For your weapon, backpacks, and other types of gear, there are a few different approaches but they all fall down on the base knowledge we just covered in the previous steps. For a longer rifle, you can use wrapping tape. That will be the easiest, hassle-free, and noise-free way to conceal your weapon. Backpacks can also be transformed to blend with your ghillie suit but it will be a bit trickier if you want to keep the day pack untouched from stitching.
Some of the things that you can add to the process in order to make the suit as perfect as possible are:
- Covering all the seams and stitches with shoe glue
- Making sure that all the netting is held firmly
- Testing waterproofing if there is any
- Adding the organic layer of your ghillie suit
The steps with the shoe glue might seem redundant but it really increases the longevity of your suit and will even keep it better insulated against water dripping inside (if you’ve gone through waterproofing it). Next, check if all the net and burlap you’ve wrapped around is secured tightly and doesn’t move too much. Nothing is worse than catching a branch with your newly made ghillie suit and destroying it all as soon as you pull a bit harder.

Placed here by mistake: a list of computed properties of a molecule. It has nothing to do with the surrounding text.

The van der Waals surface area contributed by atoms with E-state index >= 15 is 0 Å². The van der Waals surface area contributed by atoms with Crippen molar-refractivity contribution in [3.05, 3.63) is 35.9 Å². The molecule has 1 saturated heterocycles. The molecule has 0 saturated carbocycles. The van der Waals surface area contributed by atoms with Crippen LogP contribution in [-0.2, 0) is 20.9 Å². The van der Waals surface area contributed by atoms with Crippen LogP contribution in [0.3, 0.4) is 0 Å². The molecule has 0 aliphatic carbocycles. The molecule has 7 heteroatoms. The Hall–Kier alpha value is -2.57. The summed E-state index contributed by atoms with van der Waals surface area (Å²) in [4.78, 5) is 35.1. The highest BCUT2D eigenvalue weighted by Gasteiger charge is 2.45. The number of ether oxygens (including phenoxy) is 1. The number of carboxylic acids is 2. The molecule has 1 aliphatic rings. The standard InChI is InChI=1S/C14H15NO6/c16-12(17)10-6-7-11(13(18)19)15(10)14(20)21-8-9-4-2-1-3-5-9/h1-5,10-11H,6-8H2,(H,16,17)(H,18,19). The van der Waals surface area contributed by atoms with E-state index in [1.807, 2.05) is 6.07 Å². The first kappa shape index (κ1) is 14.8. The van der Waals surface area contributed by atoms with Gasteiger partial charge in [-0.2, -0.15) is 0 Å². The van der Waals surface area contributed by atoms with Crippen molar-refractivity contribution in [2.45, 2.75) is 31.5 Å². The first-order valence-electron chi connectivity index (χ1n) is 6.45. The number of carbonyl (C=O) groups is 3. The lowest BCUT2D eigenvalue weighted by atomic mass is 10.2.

Adding the organic layer is the true final step to any good ghillie suit. This will consist of branches, leaves, grass, and even mud from the area in which you’re hunting or playing airsoft or paintball. Make sure you use your attachment points and netting appropriately to lodge branches and leaves in there. Remember to keep noise in mind – a suit with too many elements and organic material can be extremely noisy even from the slightest movements you make, rendering your concealment useless.
After all that is done, it is time to take your suit out and test how effective it really is! If you want to learn more about hunting with a ghillie suit, click here…
When you’re faced with various terrains for your airsoft team challenges or hunting trips, your concealment will often struggle to keep up with the changing conditions. Learning how to make a ghillie suit and sleeves for your weapons, however, will give you the ability and flexibility to adjust your gear according to the constantly changing surroundings. Once you master the whole process, making a proper suit for all types of forests and grass fields will turn into a fun project!